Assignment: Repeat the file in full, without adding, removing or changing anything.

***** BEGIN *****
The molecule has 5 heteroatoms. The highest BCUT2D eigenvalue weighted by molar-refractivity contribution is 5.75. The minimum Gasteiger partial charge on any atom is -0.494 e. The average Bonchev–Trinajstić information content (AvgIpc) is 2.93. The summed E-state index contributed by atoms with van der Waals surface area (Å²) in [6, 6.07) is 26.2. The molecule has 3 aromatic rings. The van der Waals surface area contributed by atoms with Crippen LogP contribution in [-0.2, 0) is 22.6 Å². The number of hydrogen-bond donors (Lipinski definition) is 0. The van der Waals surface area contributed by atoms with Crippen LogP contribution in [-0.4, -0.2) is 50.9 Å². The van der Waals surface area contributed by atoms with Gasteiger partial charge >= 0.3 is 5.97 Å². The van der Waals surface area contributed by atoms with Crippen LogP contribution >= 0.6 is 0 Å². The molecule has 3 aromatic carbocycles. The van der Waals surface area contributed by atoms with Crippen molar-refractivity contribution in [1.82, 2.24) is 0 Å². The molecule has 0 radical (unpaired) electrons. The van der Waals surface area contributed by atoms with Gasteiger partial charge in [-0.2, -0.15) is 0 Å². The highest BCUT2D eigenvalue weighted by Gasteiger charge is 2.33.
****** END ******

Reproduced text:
The molecule has 5 heteroatoms. The highest BCUT2D eigenvalue weighted by molar-refractivity contribution is 5.75. The minimum Gasteiger partial charge on any atom is -0.494 e. The average Bonchev–Trinajstić information content (AvgIpc) is 2.93. The summed E-state index contributed by atoms with van der Waals surface area (Å²) in [6, 6.07) is 26.2. The molecule has 3 aromatic rings. The van der Waals surface area contributed by atoms with Crippen LogP contribution in [-0.2, 0) is 22.6 Å². The number of hydrogen-bond donors (Lipinski definition) is 0. The van der Waals surface area contributed by atoms with Crippen LogP contribution in [-0.4, -0.2) is 50.9 Å². The van der Waals surface area contributed by atoms with Gasteiger partial charge >= 0.3 is 5.97 Å². The van der Waals surface area contributed by atoms with Crippen LogP contribution >= 0.6 is 0 Å². The molecule has 3 aromatic carbocycles. The van der Waals surface area contributed by atoms with Crippen molar-refractivity contribution in [1.82, 2.24) is 0 Å². The molecule has 0 radical (unpaired) electrons. The van der Waals surface area contributed by atoms with Gasteiger partial charge in [-0.2, -0.15) is 0 Å². The highest BCUT2D eigenvalue weighted by Gasteiger charge is 2.33.